Havlick Snowshoe Co.: A Snowshoeing History in the Adirondacks

Richard Havlick’s fascination with snowshoes began when he was a teenager.  His mother brought home a pair of snowshoes that she bought in a garage sale.  Intrigued with snowshoe design, he wanted to make his own.  This was the beginning of the Havlick Snowshoe Company.  

For more than 45 years, Havlick’s passion for making snowshoes has persevered.  

Starting in the basement of his home, Havlick experimented with making wooden shoes. The first pairs were made from split ash with raw hide for the lacing. Once the design was established and the kinks worked out, Havlick sold snowshoes through mail order business.

While the business grew and moved to other quarters in the town of Mayfield, N.Y., at the foot of the Adirondacks, selling directly to customers continues to this day.  No middle man is necessary.  Customers can order by phone or online.    

The original model has been reconstructed and redesigned many times.  From the first wooden snowshoes evolved the current model, a tempered aircraft aluminum tubing.  

There are several advantages of this high tech snowshoe.  First, this shoe supports weight and at the same time moves through the snow with little resistance.  Because the aluminum frame is narrower than conventional snowshoes, a more normal gait is possible which reduces the amount of effort put into walking.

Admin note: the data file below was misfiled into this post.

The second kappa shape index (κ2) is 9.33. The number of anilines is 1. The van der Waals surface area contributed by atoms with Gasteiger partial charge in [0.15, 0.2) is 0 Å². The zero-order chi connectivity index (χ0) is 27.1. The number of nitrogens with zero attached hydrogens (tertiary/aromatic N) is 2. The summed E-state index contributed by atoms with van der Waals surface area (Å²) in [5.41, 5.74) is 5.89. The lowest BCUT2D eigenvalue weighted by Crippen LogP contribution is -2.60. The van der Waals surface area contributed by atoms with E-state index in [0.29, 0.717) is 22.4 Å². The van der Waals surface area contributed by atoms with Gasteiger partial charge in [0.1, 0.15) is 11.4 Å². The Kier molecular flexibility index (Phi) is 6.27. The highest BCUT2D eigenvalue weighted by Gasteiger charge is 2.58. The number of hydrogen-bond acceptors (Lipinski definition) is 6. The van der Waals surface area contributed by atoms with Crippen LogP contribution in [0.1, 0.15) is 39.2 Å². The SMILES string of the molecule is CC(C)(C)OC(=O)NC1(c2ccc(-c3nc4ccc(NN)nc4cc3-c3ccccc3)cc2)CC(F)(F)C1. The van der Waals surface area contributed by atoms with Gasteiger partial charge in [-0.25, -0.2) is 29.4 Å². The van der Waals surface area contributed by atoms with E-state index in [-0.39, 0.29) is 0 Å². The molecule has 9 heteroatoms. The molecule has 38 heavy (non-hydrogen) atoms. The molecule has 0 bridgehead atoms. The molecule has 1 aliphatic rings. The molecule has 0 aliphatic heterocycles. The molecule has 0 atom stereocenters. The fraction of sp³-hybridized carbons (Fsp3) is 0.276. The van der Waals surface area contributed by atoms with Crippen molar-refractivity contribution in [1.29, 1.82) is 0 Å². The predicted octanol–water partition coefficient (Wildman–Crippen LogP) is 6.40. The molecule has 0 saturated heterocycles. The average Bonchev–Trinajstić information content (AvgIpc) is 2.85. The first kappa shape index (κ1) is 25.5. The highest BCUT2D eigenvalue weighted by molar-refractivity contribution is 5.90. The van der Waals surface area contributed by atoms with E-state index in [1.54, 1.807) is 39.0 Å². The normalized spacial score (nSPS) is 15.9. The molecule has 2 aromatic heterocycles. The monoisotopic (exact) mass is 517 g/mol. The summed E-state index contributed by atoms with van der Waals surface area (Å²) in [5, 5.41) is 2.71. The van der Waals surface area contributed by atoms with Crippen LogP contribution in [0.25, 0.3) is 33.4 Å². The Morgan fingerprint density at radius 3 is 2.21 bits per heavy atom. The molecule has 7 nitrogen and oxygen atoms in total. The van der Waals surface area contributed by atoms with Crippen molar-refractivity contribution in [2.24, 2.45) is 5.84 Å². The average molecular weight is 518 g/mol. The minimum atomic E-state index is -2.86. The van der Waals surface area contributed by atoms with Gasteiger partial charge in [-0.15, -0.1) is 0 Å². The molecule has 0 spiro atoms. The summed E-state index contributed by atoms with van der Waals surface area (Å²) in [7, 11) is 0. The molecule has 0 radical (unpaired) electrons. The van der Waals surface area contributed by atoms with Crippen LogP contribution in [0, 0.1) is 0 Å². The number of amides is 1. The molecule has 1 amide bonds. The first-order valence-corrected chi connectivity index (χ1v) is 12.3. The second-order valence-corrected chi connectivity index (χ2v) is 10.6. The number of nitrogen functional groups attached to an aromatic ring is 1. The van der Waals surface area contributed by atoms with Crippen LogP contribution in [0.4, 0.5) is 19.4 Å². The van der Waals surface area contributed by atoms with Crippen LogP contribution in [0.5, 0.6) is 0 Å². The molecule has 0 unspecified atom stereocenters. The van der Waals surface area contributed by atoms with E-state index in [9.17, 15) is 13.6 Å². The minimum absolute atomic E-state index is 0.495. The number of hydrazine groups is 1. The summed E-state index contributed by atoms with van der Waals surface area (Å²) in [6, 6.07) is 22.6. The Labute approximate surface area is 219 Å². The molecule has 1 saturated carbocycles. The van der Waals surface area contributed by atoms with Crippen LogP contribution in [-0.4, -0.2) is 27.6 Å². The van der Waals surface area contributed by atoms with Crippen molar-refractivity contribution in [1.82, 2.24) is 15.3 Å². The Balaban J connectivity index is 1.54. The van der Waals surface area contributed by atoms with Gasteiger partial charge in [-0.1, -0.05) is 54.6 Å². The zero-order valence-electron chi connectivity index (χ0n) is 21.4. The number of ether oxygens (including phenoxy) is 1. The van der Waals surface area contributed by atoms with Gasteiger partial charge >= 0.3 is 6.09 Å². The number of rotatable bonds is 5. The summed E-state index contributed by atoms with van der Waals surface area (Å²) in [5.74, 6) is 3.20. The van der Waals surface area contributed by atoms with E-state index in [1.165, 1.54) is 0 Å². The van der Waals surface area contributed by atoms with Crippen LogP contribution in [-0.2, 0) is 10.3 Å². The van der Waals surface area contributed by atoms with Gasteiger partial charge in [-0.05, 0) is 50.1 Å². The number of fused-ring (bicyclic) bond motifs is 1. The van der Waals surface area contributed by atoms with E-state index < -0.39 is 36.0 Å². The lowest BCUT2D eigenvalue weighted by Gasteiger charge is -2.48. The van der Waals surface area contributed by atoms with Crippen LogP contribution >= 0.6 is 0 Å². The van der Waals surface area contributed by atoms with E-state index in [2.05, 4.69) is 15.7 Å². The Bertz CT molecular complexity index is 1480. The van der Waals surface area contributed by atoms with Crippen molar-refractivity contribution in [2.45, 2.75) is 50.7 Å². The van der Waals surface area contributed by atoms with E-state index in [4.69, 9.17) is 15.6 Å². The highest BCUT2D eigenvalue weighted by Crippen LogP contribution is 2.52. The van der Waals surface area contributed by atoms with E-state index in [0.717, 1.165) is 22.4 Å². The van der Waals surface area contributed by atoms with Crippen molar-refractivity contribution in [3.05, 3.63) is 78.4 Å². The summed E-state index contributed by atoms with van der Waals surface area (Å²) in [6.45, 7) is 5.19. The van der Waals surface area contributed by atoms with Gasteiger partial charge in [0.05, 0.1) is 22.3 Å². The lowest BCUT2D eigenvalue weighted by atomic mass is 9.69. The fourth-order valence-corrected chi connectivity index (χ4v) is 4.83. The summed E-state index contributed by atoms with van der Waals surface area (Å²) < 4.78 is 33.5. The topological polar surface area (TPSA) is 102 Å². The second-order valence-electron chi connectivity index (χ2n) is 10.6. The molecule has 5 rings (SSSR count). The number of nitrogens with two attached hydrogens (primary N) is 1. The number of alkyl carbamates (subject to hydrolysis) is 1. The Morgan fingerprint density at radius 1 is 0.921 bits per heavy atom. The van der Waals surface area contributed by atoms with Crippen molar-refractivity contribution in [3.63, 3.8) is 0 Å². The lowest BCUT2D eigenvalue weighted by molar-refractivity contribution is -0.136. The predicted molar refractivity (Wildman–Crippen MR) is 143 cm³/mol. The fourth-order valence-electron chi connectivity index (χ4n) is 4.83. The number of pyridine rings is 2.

Additionally, the frame runs straight and allows for short turns.  It handles well in brush or fallen limbs.  Cleats on the bindings and under the heel make the shoe very stable and there’s enough grip to secure footing.  

The bindings have very little side play. Adjust a strap over the foot pad and with one pull on the heel strap, you’re set to go.  Release of the shoe is easy.  These bindings can be positioned to any foot or any type of boot.

Wherever there is snow, you might see a pair of Havlick snowshoes.  From Maine to Alaska, snowshoers praise the Havlick model. 

Wayne Kurtz writes: “ I own so many of your competitors’ snowshoes (racing models for my racing) and the Havlicks are superior in overall construction and most importantly that they are great on ice, slush, corn snow, heavy powder, etc.”

Another snowshoe enthusiast William Pitcher writes “(The Havlick snowshoe) supports weight as well as a much larger conventional type shoe; it is more maneuverable, more stable; and it requires less effort to use.”

Several styles of Havlick snowshoes are available:

  • Adirondack – For hiking and climbing
  • Tracker – For recreational walking
  • Sprinter – For walking, running and jogging
  • Trainer/Racer – For running and jogging

For more information on Havlick Snowshoe Co., visit http://www.havlicksnowshoe.com.

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Judy Post